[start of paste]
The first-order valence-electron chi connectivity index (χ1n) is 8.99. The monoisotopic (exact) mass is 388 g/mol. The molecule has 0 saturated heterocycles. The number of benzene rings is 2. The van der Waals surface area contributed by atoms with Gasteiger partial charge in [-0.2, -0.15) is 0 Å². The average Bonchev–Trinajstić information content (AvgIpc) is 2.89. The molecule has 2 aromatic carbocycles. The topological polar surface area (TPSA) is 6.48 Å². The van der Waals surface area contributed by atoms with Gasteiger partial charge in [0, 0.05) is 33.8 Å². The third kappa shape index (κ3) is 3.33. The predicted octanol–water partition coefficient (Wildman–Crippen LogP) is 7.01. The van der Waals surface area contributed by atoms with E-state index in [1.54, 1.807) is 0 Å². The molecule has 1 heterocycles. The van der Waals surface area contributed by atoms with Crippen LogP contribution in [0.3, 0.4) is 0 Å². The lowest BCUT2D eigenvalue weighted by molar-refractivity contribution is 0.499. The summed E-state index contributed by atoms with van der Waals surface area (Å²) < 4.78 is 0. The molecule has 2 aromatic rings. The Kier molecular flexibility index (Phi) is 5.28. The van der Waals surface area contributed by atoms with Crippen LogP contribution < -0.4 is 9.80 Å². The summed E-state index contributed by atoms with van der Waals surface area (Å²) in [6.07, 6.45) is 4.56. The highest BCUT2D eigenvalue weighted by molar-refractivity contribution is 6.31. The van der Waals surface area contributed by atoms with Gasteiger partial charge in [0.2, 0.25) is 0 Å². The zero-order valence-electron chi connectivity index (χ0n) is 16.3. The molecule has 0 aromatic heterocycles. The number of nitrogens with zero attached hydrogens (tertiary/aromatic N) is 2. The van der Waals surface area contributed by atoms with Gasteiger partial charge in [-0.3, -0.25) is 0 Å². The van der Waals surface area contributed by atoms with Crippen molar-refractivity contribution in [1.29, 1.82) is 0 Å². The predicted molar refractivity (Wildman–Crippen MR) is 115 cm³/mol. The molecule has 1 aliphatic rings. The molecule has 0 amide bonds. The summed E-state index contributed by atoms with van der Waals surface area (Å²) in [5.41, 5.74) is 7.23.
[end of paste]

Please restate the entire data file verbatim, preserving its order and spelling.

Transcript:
The first-order valence-electron chi connectivity index (χ1n) is 8.99. The monoisotopic (exact) mass is 388 g/mol. The molecule has 0 saturated heterocycles. The number of benzene rings is 2. The van der Waals surface area contributed by atoms with Gasteiger partial charge in [-0.2, -0.15) is 0 Å². The average Bonchev–Trinajstić information content (AvgIpc) is 2.89. The molecule has 2 aromatic carbocycles. The topological polar surface area (TPSA) is 6.48 Å². The van der Waals surface area contributed by atoms with Gasteiger partial charge in [0, 0.05) is 33.8 Å². The third kappa shape index (κ3) is 3.33. The predicted octanol–water partition coefficient (Wildman–Crippen LogP) is 7.01. The van der Waals surface area contributed by atoms with E-state index in [1.54, 1.807) is 0 Å². The molecule has 1 heterocycles. The van der Waals surface area contributed by atoms with Crippen LogP contribution in [0.3, 0.4) is 0 Å². The lowest BCUT2D eigenvalue weighted by molar-refractivity contribution is 0.499. The summed E-state index contributed by atoms with van der Waals surface area (Å²) < 4.78 is 0. The molecule has 2 aromatic rings. The Kier molecular flexibility index (Phi) is 5.28. The van der Waals surface area contributed by atoms with Crippen LogP contribution < -0.4 is 9.80 Å². The summed E-state index contributed by atoms with van der Waals surface area (Å²) in [6.07, 6.45) is 4.56. The highest BCUT2D eigenvalue weighted by molar-refractivity contribution is 6.31. The van der Waals surface area contributed by atoms with Gasteiger partial charge in [0.2, 0.25) is 0 Å². The zero-order valence-electron chi connectivity index (χ0n) is 16.3. The molecule has 0 aromatic heterocycles. The number of nitrogens with zero attached hydrogens (tertiary/aromatic N) is 2. The van der Waals surface area contributed by atoms with Gasteiger partial charge in [-0.3, -0.25) is 0 Å². The van der Waals surface area contributed by atoms with Crippen molar-refractivity contribution in [1.29, 1.82) is 0 Å². The predicted molar refractivity (Wildman–Crippen MR) is 115 cm³/mol. The molecule has 1 aliphatic rings. The molecule has 0 amide bonds. The summed E-state index contributed by atoms with van der Waals surface area (Å²) in [5.41, 5.74) is 7.23.